The term hallucinogen is misleading. Hallucinogenic compounds rarely produce true hallucinations—but rather, users experience profound distortions in body image, sensory perception, and time perception, in addition to rapid, intense alterations in mood, increased intensity of any emotions, and heightened suggestibility. Hallucinogen is sometimes used interchangeably with the term psychedelic.
Hallucinogens are widely perceived as safe by the public. However, these substances can cause dangerous physiologic effects resulting in serious health consequences.1–3 The identity, purity, and amount of hallucinogenic compound is usually uncertain, and individual response can be unpredictable.
Hallucinogens in current use consist of both natural and synthetic compounds.4 The proliferation of “designer drugs”—chemical analogs or derivatives of illicit drugs marketed to circumvent existing drug laws—is a growing problem. Manufacturers of designer drugs try to circumvent U.S. federal drug laws by stamping their product with advisories such as “not intended for human consumption” or by identifying the products as plant food, bath salts, or potpourri. Prosecution through the Federal Analog Act, a section of the Controlled Substance Abuse Act, can occur only if the drug is “intended for human consumption.” Because of this limitation in federal law, some states have moved to ban the sale of such drugs.
Conditions that mimic hallucinogen intoxication include alcohol or benzodiazepine withdrawal, anticholinergic poisoning, thyrotoxicosis, central nervous system infections, structural brain lesions, acute psychosis, hypoglycemia, and hypoxia.5 Some prescription and nonprescription medications can cause hallucinations. The identity of street drugs is often misrepresented, and substitutions or adulteration of product is common.6,7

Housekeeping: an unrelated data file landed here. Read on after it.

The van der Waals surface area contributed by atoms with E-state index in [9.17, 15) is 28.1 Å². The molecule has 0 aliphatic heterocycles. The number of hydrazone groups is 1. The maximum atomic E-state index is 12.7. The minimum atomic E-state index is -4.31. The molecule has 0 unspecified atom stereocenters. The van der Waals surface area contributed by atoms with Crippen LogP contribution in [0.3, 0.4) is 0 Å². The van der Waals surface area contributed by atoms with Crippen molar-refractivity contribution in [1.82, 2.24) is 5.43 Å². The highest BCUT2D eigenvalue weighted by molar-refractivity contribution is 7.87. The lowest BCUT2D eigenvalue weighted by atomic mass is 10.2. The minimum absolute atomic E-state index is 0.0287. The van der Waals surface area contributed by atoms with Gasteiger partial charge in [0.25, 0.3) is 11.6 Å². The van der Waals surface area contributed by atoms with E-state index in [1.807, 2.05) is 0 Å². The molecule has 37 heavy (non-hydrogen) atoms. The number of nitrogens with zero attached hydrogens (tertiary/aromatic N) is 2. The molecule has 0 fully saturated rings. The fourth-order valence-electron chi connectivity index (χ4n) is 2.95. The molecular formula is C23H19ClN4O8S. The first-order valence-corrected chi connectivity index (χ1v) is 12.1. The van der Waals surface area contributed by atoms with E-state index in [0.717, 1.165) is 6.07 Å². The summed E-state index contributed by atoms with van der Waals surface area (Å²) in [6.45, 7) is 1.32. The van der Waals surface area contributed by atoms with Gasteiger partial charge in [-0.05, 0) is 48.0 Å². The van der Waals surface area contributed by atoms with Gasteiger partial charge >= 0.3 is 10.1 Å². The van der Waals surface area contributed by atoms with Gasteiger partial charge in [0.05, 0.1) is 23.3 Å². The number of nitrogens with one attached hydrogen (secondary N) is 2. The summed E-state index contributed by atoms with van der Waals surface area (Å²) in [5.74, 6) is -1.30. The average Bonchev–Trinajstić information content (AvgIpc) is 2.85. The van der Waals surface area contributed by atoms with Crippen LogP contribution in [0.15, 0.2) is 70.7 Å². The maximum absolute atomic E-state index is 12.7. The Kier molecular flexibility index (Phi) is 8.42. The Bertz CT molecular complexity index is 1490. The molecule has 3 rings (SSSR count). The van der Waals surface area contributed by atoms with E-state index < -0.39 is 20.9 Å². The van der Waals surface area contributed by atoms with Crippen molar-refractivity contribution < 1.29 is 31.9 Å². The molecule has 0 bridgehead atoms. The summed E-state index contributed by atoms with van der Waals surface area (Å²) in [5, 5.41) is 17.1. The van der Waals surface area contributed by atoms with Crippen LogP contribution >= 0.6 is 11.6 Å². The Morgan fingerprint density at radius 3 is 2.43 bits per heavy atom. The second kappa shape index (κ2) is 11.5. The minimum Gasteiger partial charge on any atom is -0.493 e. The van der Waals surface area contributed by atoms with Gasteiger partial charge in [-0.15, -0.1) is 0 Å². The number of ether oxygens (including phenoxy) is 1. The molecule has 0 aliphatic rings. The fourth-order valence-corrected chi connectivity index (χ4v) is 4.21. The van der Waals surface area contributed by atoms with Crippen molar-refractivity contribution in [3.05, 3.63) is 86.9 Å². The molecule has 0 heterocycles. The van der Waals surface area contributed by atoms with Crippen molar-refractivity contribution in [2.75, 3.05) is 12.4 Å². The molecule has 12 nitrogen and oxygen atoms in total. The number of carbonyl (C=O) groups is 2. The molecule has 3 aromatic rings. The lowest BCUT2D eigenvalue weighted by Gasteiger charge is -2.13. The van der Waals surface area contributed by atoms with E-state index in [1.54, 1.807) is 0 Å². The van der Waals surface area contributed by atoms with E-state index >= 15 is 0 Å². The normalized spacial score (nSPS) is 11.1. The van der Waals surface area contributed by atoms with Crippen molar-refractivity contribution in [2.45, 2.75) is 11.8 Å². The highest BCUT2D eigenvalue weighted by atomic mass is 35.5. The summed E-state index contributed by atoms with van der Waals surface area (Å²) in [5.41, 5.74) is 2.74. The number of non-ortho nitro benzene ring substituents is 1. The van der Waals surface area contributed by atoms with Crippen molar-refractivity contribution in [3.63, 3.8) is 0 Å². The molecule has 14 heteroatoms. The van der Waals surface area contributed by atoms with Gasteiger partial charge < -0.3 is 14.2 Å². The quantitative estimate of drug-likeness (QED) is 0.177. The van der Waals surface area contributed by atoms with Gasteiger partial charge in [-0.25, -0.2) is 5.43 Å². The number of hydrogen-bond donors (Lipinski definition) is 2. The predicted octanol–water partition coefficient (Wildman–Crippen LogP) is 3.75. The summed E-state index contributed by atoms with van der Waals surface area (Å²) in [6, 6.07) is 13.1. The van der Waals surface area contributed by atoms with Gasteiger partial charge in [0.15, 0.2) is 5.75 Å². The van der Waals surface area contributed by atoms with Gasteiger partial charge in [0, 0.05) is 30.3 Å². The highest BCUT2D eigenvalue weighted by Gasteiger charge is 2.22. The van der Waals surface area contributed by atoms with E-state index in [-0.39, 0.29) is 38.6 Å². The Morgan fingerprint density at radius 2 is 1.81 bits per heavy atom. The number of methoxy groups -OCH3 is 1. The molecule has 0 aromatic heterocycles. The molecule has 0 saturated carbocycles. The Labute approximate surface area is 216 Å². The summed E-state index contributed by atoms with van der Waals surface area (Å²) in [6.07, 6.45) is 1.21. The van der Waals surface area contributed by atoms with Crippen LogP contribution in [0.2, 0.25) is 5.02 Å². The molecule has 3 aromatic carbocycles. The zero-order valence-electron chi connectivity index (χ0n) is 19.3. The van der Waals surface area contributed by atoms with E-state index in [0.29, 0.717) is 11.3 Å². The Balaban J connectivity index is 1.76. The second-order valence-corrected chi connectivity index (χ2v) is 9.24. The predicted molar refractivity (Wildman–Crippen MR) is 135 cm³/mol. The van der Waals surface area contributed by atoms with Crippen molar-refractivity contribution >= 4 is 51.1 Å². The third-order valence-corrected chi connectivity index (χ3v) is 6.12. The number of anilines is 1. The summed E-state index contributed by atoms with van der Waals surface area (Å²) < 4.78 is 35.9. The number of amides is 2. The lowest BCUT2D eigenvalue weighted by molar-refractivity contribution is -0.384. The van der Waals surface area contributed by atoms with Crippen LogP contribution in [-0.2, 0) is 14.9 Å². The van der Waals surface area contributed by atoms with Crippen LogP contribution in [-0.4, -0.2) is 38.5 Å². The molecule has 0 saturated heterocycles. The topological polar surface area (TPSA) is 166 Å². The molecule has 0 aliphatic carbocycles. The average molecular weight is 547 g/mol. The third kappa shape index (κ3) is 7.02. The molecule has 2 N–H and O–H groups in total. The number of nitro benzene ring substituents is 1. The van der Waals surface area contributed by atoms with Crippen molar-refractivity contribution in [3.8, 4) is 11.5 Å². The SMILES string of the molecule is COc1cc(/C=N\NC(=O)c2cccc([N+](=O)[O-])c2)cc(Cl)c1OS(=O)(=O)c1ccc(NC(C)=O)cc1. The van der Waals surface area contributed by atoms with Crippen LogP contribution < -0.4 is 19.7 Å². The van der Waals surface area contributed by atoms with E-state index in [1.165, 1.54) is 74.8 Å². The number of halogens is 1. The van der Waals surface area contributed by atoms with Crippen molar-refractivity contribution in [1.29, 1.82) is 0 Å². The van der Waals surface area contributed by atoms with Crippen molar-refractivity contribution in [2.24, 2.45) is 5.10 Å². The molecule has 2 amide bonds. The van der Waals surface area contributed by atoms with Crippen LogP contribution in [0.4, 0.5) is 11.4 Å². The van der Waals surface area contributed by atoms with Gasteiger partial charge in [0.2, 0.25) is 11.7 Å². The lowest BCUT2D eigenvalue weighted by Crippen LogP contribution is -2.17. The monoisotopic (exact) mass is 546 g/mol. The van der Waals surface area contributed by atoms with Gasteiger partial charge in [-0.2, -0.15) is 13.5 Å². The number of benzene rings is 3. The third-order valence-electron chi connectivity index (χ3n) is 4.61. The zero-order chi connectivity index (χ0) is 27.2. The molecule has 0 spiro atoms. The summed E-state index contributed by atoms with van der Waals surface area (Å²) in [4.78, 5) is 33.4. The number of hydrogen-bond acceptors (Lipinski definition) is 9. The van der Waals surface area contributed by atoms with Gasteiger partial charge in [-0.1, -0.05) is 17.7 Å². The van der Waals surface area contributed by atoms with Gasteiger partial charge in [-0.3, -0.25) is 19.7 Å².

Drug-induced psychosis may be difficult to distinguish from primary psychotic disorders.8,9 A patient with substance-induced psychosis is more likely to have a diagnosis of dependence on any drug, report visual hallucinations, and have a history of parental drug abuse.9
Start by assessing the patient’s general medical condition and stabilizing the vital signs. Identify and correct hypoxia and hypoglycemia. Obtain a core temperature to recognize hyperthermia. Obtain serum chemistries and if the patient is agitated, obtain creatine phosphokinase to identify rhabdomyolysis. Obtain an electrocardiogram to identify QT interval prolongation.
Gastric decontamination is not needed in most cases because most hallucinogens are rapidly absorbed and because most patients with adverse effects do not present until several hours after the drug was taken. However, consider administration of oral activated charcoal for ingestions occurring within the previous hour or longer when gastric emptying is delayed, such as with anticholinergic poisonings (e.g., nutmeg ingestion).
Reassurance and a calm, supportive environment can often sufficiently soothe the agitated patient. Pharmacologic sedation and possibly physical restraints may be necessary in order to ensure the safety of the patient and the ED staff and to facilitate evaluation and treatment. Benzodiazepines are the preferred agents for the treatment of hallucinogenic-induced agitation and delirium because they possess no significant drug interactions, have no dystonic or anticholinergic adverse effects, do ...